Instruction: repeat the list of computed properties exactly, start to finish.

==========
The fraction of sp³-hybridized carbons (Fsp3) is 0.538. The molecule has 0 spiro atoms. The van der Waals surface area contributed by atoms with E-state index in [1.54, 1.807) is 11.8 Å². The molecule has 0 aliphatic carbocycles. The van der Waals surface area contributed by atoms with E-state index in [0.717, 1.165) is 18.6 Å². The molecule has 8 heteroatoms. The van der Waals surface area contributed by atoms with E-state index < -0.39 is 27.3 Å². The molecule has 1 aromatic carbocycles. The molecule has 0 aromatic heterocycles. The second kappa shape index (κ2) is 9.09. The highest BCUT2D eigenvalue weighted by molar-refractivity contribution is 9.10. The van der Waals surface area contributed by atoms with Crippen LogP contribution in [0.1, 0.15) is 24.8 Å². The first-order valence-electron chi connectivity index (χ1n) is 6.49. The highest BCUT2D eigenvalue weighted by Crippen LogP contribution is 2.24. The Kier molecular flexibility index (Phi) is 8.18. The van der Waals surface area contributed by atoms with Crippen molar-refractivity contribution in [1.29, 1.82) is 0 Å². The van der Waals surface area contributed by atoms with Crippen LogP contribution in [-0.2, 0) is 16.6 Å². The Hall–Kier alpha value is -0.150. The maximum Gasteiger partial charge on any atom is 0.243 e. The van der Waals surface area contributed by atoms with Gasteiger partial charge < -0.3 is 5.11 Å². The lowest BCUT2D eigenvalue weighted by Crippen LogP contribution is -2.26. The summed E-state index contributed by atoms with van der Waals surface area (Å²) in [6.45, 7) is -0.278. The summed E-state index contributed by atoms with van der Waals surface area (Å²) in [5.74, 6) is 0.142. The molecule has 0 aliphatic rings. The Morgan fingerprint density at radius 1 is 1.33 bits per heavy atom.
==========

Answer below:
The fraction of sp³-hybridized carbons (Fsp3) is 0.538. The molecule has 0 spiro atoms. The van der Waals surface area contributed by atoms with E-state index in [1.54, 1.807) is 11.8 Å². The molecule has 0 aliphatic carbocycles. The van der Waals surface area contributed by atoms with E-state index in [0.717, 1.165) is 18.6 Å². The molecule has 8 heteroatoms. The van der Waals surface area contributed by atoms with E-state index < -0.39 is 27.3 Å². The molecule has 1 aromatic carbocycles. The molecule has 0 aromatic heterocycles. The second kappa shape index (κ2) is 9.09. The highest BCUT2D eigenvalue weighted by molar-refractivity contribution is 9.10. The van der Waals surface area contributed by atoms with Crippen LogP contribution in [0.1, 0.15) is 24.8 Å². The first-order valence-electron chi connectivity index (χ1n) is 6.49. The highest BCUT2D eigenvalue weighted by Crippen LogP contribution is 2.24. The Kier molecular flexibility index (Phi) is 8.18. The van der Waals surface area contributed by atoms with Crippen molar-refractivity contribution in [1.29, 1.82) is 0 Å². The van der Waals surface area contributed by atoms with Crippen LogP contribution in [-0.2, 0) is 16.6 Å². The Hall–Kier alpha value is -0.150. The maximum Gasteiger partial charge on any atom is 0.243 e. The van der Waals surface area contributed by atoms with Gasteiger partial charge < -0.3 is 5.11 Å². The lowest BCUT2D eigenvalue weighted by Crippen LogP contribution is -2.26. The summed E-state index contributed by atoms with van der Waals surface area (Å²) in [6.45, 7) is -0.278. The summed E-state index contributed by atoms with van der Waals surface area (Å²) in [5.74, 6) is 0.142. The molecule has 0 aliphatic rings. The Morgan fingerprint density at radius 1 is 1.33 bits per heavy atom.